The only way to overcome your fear of failure

fear of failure: face your fearsWe all have experienced some fear of failure during our lives.

✔ The anxious feeling that creeps up sometimes of not being up to the task, but knowing we have to perform anyway.

✔ That irrational fear that now people will find out that you are not as good as they thought you were.

✔ The first time you had to give that important presentation, or that interview for a job you really wanted, or the conversation with a client you needed to close.

Giving in to this fear has a paralyzing effect. Instead of being at your best, the way you want to be, you usually perform very near your worst, damaging your chances of success. It seems really important to know what to do when fear of failure shows up in your mind.

The short answer is: there is only one way of dealing with your fear of failure, and that is to face your fear.

Of course, there’s a long answer to go with that, to explain why facing your fear is necessary, and how you do it.

We’ll start with a short story from our own experience, where facing the fear was literally the only answer that would lead to success.

Lean into the danger

Rather late in life we learned to ski. At the time we lived in the French Alps and we had some time for private lessons. Iris, one of the authors of this article, was afraid of the slopes, afraid of losing control and falling. For a long time, there was no progress towards skiing with freedom. Not for want of trying by both teacher and pupil…. But Iris persisted, because it seemed an important personal growth goal to achieve to overcome that fear.

As those of you who ski or walk in the mountains will know, to be safe in skiing or walking you have to do something counterintuitive. You have to lean into the valley, towards where you fear to fall. You have to let go of your idea of where you think you have control. You have to trust that control will follow when you do what you fear.

So, what makes it possible to do that? The answer is surprisingly simple.

One day, our friend the mountain guide said something that he had said many times before, but this time something clicked. “Face your fear’, he said. “Without looking and really seeing what is there, you don’t see where you go, and what is more: without looking and really seeing you cannot know what is real and what is not. When you face your fear, you will see what is there.”

Face your fear and see what is really there

Well, there you go: nothing like the physical reality of your life to be taught a lesson you cannot ignore. You cannot ignore it because the results are immediate and undeniably evident. When you face your fears, you will know what is real and what is imagined. And you will be able to act accordingly.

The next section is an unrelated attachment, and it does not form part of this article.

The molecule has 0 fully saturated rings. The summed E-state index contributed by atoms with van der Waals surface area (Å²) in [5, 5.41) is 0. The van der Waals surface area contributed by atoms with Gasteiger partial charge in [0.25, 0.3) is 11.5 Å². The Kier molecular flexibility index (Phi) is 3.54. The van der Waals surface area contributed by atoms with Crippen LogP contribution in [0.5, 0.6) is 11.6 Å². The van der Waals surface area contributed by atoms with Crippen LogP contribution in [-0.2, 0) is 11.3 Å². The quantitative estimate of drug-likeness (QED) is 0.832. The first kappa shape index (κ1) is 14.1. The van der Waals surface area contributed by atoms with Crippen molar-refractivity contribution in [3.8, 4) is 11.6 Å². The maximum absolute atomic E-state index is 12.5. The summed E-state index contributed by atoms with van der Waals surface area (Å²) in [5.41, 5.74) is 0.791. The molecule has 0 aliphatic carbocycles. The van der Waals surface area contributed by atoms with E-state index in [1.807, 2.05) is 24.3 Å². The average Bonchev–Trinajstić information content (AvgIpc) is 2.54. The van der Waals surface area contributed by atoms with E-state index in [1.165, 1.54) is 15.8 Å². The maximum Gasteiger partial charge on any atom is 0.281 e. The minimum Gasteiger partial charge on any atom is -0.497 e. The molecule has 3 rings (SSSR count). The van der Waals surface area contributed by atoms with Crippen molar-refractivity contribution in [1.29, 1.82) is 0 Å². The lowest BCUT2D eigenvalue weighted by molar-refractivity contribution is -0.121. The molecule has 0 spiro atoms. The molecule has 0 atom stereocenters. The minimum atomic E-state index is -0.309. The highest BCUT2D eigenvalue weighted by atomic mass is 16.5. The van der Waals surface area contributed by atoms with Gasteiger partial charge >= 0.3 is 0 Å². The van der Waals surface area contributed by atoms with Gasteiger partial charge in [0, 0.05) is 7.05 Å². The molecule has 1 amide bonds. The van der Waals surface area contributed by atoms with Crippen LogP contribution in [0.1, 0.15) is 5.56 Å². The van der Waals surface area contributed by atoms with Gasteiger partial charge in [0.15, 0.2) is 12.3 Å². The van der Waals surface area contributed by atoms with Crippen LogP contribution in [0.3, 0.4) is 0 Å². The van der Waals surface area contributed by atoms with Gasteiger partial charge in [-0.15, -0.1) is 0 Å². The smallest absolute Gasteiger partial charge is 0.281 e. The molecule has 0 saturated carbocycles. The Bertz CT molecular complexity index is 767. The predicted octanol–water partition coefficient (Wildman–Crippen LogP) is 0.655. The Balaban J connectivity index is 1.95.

This sounds easy, and it is if you are able to do it. But the ways of fear are manifold and facing your fear requires (besides what we already told you in Failure teaches Success) the practices of inner peace and rational understanding of what your fear does to you. This will enable you to overcome your fear of failure and be able to act with freedom.

What is fear and what does it do?

So what is fear? Not the physical process, but what does ‘fear’ mean? The literal origin of the word fear gives it away; it evolved from the late English word faër. This means anxiety caused by the feeling of danger.

The consequence of this feeling of danger is that your mind focuses on seeing the danger. You look, but what you see is not alone what is there. What you see instead is all the ways you could possibly fail.

The expectation of failure is one of the modes of expression of fear. Failure literally means: cease to function. No wonder one feels fear. Yet, is it real? To determine the reality of the fear you have to face the fear.

✔ Is what you fear real?

✔ How do you know?

Especially posing that last question is really important in the process of facing your fear.

What do you need to face your fear of failure?

Just by looking, observing, and determining what it is you really see, a certain amount of calmness comes to life in your mind. This acts like a spark in the darkness. With a little bit of the right training you will start to trust the ‘spark’ and follow its light.

‘Right training’ in this case is not ignoring your fear of failure, but at the contrary learning to deal with the physical aspects of it. This is called relaxation in action. In order to be able to do this, you need to know the level of safety and control you require to take action in a relaxed manner. After all, it is your fear.

Ask yourself: what do you need to be able to look your fear of failure in the face, and see what is really there? What will give you enough safety and control to take the appropriate actions to achieve your goal? Facing your fear means finding your own answer to these questions. (A little help never goes amiss – a good coach can lead you to your answers).

Once you are able to face your fear, you will see what is really there, and what you need to successfully overcome your fear of failure and perform at your best. It’s not easy – but it’s the only way.

By Iris Dorreboom and Rudi de Graaf

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